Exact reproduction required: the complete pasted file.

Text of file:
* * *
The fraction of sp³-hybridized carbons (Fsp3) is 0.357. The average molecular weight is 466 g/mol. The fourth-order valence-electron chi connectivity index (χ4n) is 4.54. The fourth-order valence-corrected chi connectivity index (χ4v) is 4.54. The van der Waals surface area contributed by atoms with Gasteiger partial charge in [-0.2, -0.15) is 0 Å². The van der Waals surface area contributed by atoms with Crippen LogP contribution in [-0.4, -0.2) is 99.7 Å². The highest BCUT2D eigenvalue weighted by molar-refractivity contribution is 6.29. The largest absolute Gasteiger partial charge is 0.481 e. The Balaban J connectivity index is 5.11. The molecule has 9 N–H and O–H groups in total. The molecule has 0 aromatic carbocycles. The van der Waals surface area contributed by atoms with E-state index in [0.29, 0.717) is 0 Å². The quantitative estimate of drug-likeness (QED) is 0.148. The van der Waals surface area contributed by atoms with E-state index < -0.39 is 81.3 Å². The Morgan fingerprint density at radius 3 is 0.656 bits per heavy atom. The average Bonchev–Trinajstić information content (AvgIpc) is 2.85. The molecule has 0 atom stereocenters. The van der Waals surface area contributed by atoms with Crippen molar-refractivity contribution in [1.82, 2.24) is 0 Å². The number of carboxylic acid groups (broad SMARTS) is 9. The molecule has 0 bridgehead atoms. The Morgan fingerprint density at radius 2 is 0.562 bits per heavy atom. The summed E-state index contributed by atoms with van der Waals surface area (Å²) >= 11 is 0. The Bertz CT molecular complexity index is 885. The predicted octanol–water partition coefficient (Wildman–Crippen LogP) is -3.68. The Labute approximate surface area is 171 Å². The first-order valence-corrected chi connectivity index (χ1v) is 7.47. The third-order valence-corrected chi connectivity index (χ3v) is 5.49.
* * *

The fraction of sp³-hybridized carbons (Fsp3) is 0.357. The average molecular weight is 466 g/mol. The fourth-order valence-electron chi connectivity index (χ4n) is 4.54. The fourth-order valence-corrected chi connectivity index (χ4v) is 4.54. The van der Waals surface area contributed by atoms with Gasteiger partial charge in [-0.2, -0.15) is 0 Å². The van der Waals surface area contributed by atoms with Crippen LogP contribution in [-0.4, -0.2) is 99.7 Å². The highest BCUT2D eigenvalue weighted by molar-refractivity contribution is 6.29. The largest absolute Gasteiger partial charge is 0.481 e. The Balaban J connectivity index is 5.11. The molecule has 9 N–H and O–H groups in total. The molecule has 0 aromatic carbocycles. The van der Waals surface area contributed by atoms with E-state index in [0.29, 0.717) is 0 Å². The quantitative estimate of drug-likeness (QED) is 0.148. The van der Waals surface area contributed by atoms with E-state index < -0.39 is 81.3 Å². The Morgan fingerprint density at radius 3 is 0.656 bits per heavy atom. The average Bonchev–Trinajstić information content (AvgIpc) is 2.85. The molecule has 0 atom stereocenters. The van der Waals surface area contributed by atoms with Crippen molar-refractivity contribution in [1.82, 2.24) is 0 Å². The number of carboxylic acid groups (broad SMARTS) is 9. The molecule has 0 bridgehead atoms. The Morgan fingerprint density at radius 2 is 0.562 bits per heavy atom. The summed E-state index contributed by atoms with van der Waals surface area (Å²) >= 11 is 0. The Bertz CT molecular complexity index is 885. The predicted octanol–water partition coefficient (Wildman–Crippen LogP) is -3.68. The Labute approximate surface area is 171 Å². The first-order valence-corrected chi connectivity index (χ1v) is 7.47. The third-order valence-corrected chi connectivity index (χ3v) is 5.49.